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Various controls (mostly labels and panels) on my fairly simple c# WinForm form are not painted when the form is shown. They finish being painted about a half second after the form is shown.

Is there an easy fix to this?

More details:

The panel that paint the slowest displays some data read from an SQL database. The data is painted, by the text labels and background are not. The panel holds a very small amount of data pulled from the database.

Another panel that finishes painting after the form appears only contains a few labels, one text control and one button.

Also, this form lays on top of another form whose only purpose is to cover the computer screen with a semi-transparent background. When I delete this background form from the application the same controls still fail to finish painting before the form is shown (but now they finish being painted by only about a quarter second instead of by about a half second).

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It sounds like there are one or more controls on the form that are slowing the painting down - what component(s) are shown on the troublesome panel? –  Will A Jul 31 '10 at 19:18
    
@Will, one panel has a groupBox that contains three labels, one textbox, and one button. The other panel has a groupBox that contains a second panel that has six labels and a third panel, this third panel shows some data pulled from an SQL database (the data is just a few rows of user account names). –  Frederick Jul 31 '10 at 19:32
    
How does the SQL data get displayed on the third panel - is this panel owner-drawn, or does it contain e.g. a DataGridView? –  Will A Jul 31 '10 at 19:37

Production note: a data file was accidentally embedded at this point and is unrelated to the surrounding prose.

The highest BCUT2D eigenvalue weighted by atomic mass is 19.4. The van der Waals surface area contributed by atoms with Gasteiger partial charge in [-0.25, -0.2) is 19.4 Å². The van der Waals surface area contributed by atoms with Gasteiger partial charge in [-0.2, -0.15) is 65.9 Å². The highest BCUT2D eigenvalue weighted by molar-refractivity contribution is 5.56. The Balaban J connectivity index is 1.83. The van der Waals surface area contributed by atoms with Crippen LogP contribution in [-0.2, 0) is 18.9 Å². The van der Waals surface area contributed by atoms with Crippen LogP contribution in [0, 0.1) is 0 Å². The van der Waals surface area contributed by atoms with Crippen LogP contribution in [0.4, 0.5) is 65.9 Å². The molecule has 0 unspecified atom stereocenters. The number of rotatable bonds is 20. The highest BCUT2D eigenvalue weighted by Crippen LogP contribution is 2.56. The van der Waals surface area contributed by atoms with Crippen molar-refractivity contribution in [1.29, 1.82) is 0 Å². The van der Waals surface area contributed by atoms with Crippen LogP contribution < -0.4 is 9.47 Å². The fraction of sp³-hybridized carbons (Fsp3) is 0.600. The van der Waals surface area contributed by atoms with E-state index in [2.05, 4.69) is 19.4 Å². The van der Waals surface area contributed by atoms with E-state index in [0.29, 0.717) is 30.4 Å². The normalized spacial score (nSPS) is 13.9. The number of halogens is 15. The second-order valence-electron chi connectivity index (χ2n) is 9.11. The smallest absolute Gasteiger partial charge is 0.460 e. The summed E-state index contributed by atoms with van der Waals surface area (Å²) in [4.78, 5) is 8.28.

The SQL data is written into several tabs of a TableLayoutPanel control. –  Frederick Jul 31 '10 at 19:41

1 Answer 1

up vote 1 down vote accepted

This is standard Windows User32 rendering behavior. The form and most of the controls are individual windows. They each get a WM_PAINT message to tell them that they need to paint themselves, those messages are delivered one-by-one to each window, in Z-order. When a control is slow to paint itself, that gets to be noticeable. The unpainted rectangle of that control, and the ones after it, are visible for a brief moment.

Standard double-buffering techniques available in Windows Forms cannot solve this problem, you'd have to double-buffer the entire form. That's possible, my answer in this thread shows you how.

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Yes, that seems to have done it (I need to test it a little more to be sure). Once again, thanks for your great help. –  Frederick Jul 31 '10 at 20:17

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